Oh, and someone had tried to gank my bots, but my security drones got them good. I have some video I’ll link below – look at 2:34 when she freaks out as they come out of camouflage and snare her. Never gets old. I’m so glad they finally let us program our own drones. Designing them is well and good, but if every drone of every type behaves the same way, what’s the point? That was so stupid. nd that was lunch.
I know. I spent lunch hour looking at 3D maps of a match and watching security footage from a robot I dreamed up, all from inside a video game. I’m a nerd, let’s move on.
The afternoon was slow at work so I set out for some questing – I turned on the Augmented Reality interface and hit our office gym to earn some points, and then skipped my afternoon snack and took a walk around the block to cap off for the day.
I know a lot of people think the entertainment packages are the easiest way to grind out points, but I found the exercise package to work best for me, and I kind of got tired of the amount of advertising they sneak into the entertainment package. There’s a reason it’s so cheap, folks! Maybe next year I’ll switch to an education package and take up a new language or something. But for right now, the exercise package helped me loose 10 pounds so far, so I’m sticking with it.
By the time I got back to my office things had picked up again and I didn’t actually get home till 7 and missed raid. They were already locked in the instance, so I decided to go screw with the other Guild’s resource managers while they were busy in the fight. I sat down with a low-calorie drink (more points!), and started going after their bots.
It’s like taking candy from kids. I have a feeling they have a single guild engineer or they bought some cheap schematics because all their bots have the same basic configuration, and they’re so easy to take apart. I’ll bet fifty Points they swaps all into defense tomorrow! He’s so predictable. I ripped up at least six of his bots and never died. Win. Good luck making more buff food.
And! If I can keep this up, their defense won’t matter. They might keep repelling our attacks because they got lucky with gear, but worst come to worst, we can at least make sure they starve to death in a few days. I know a win by Siege is kind of lame, but they’re turtling so we don’t have a lot of choices.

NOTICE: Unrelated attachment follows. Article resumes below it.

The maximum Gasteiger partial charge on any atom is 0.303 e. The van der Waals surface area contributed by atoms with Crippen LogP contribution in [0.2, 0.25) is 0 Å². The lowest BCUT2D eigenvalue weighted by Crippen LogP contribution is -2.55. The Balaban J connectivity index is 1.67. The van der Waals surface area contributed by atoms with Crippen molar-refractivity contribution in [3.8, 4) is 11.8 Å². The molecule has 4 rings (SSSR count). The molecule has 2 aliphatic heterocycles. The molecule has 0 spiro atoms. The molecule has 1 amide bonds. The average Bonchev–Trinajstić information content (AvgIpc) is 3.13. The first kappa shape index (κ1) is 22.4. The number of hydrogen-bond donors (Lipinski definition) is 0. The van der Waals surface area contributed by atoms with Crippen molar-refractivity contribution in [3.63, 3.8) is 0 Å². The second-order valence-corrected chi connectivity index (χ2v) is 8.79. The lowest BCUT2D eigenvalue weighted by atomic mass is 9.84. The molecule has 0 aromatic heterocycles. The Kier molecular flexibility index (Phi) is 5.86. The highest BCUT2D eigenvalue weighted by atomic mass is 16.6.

Come out to play, guys, I promise we wouldn’t hit too hard in the open world when you can’t hide behind walls of Stingers.
Right now, it’s either siege, we get lucky and they have a bunch of no-shows, or we go back and grind gear. And I know I don’t want to step into the PvE scenarios again till the next patch, I have a feeling we’ve seen every iteration of the procedural generator for this patch already by now since we tear them up so fast.
And in case you were wondering, yeah, the melee got slaughtered again. The kids were all sitting in the guild library just to recover some of the points they lost tonight. Joe was with an Economics program and looked like he wanted to strangle something. Reminded me of my student days – man, I do not miss those educational packages. But I guess when mom and dad are paying for game time, they get to choose your questing pack. At least that’s one good thing about sitting out on the raid, I don’t have to grind back points.
So, here’s hoping I can gank some more of their bots before they make it back to the Citadel! Maybe I should spend those points and build a new hunter/killer bot… though that might be against the ToS. Need to check on that.
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And rounding off our coverage of this weekend, here are the great articles we saw on other topics:
- Not exactly a blog, but Leif Johnson’s editorial on the fading of the MMORPG genre at Gamespy is really interesting stuff – “reflecting on the last decade, I think that’s less because I’ve changed and more because readily available information and fewer reasons to rely on our friends have robbed the genre of that dash of magic — a magic that may never return.”
- Saxsy at I Like Pancakes tells a story of a dream, some might say a crazy dream – to perform standup comedy at WoW’s infamous Lion’s Pride Inn – “Somehow, amidst the chaos that is Goldshire on Moon Guard, it worked. People had a great time. People who knew me told me it was hilarious. People who didn’t know me told me it was hilarious. One person even offered to RP a patronage relationship.”
- And Windsoar at Jaded Alt considers her relationships with various MMOs, and how she enjoys them in various ways – “If I decided tomorrow that Lord of the Rings was going to be my main, I think a lot of what I currently enjoy about the game would change. My relationship with LoTRO as a gamer would change, and likewise, my relationship to the people who I interacted with in-game would change as well. “